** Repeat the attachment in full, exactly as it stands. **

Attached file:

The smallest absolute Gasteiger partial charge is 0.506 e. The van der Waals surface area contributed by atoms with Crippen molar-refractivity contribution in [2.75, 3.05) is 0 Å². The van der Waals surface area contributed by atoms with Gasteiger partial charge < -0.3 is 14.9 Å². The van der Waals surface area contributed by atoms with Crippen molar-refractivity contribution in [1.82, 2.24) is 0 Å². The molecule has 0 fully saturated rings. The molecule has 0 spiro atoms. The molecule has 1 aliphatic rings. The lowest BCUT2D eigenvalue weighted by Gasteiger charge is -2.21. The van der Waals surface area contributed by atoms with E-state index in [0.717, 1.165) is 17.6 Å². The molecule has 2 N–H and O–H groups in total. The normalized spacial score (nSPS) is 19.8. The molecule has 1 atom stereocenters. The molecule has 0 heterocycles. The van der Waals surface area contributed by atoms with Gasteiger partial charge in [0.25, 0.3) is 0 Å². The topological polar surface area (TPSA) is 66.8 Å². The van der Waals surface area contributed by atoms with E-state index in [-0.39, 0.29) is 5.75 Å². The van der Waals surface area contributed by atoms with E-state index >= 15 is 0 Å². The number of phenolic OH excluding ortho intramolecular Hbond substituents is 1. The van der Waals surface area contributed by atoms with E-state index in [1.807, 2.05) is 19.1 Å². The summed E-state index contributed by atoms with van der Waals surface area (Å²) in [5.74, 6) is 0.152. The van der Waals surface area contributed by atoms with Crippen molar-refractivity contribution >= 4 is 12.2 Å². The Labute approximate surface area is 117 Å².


The smallest absolute Gasteiger partial charge is 0.506 e. The van der Waals surface area contributed by atoms with Crippen molar-refractivity contribution in [2.75, 3.05) is 0 Å². The van der Waals surface area contributed by atoms with Gasteiger partial charge < -0.3 is 14.9 Å². The van der Waals surface area contributed by atoms with Crippen molar-refractivity contribution in [1.82, 2.24) is 0 Å². The molecule has 0 fully saturated rings. The molecule has 0 spiro atoms. The molecule has 1 aliphatic rings. The lowest BCUT2D eigenvalue weighted by Gasteiger charge is -2.21. The van der Waals surface area contributed by atoms with E-state index in [0.717, 1.165) is 17.6 Å². The molecule has 2 N–H and O–H groups in total. The normalized spacial score (nSPS) is 19.8. The molecule has 1 atom stereocenters. The molecule has 0 heterocycles. The van der Waals surface area contributed by atoms with Gasteiger partial charge in [0.25, 0.3) is 0 Å². The topological polar surface area (TPSA) is 66.8 Å². The van der Waals surface area contributed by atoms with E-state index in [-0.39, 0.29) is 5.75 Å². The van der Waals surface area contributed by atoms with E-state index >= 15 is 0 Å². The number of phenolic OH excluding ortho intramolecular Hbond substituents is 1. The van der Waals surface area contributed by atoms with E-state index in [1.807, 2.05) is 19.1 Å². The summed E-state index contributed by atoms with van der Waals surface area (Å²) in [5.74, 6) is 0.152. The van der Waals surface area contributed by atoms with Crippen molar-refractivity contribution >= 4 is 12.2 Å². The Labute approximate surface area is 117 Å².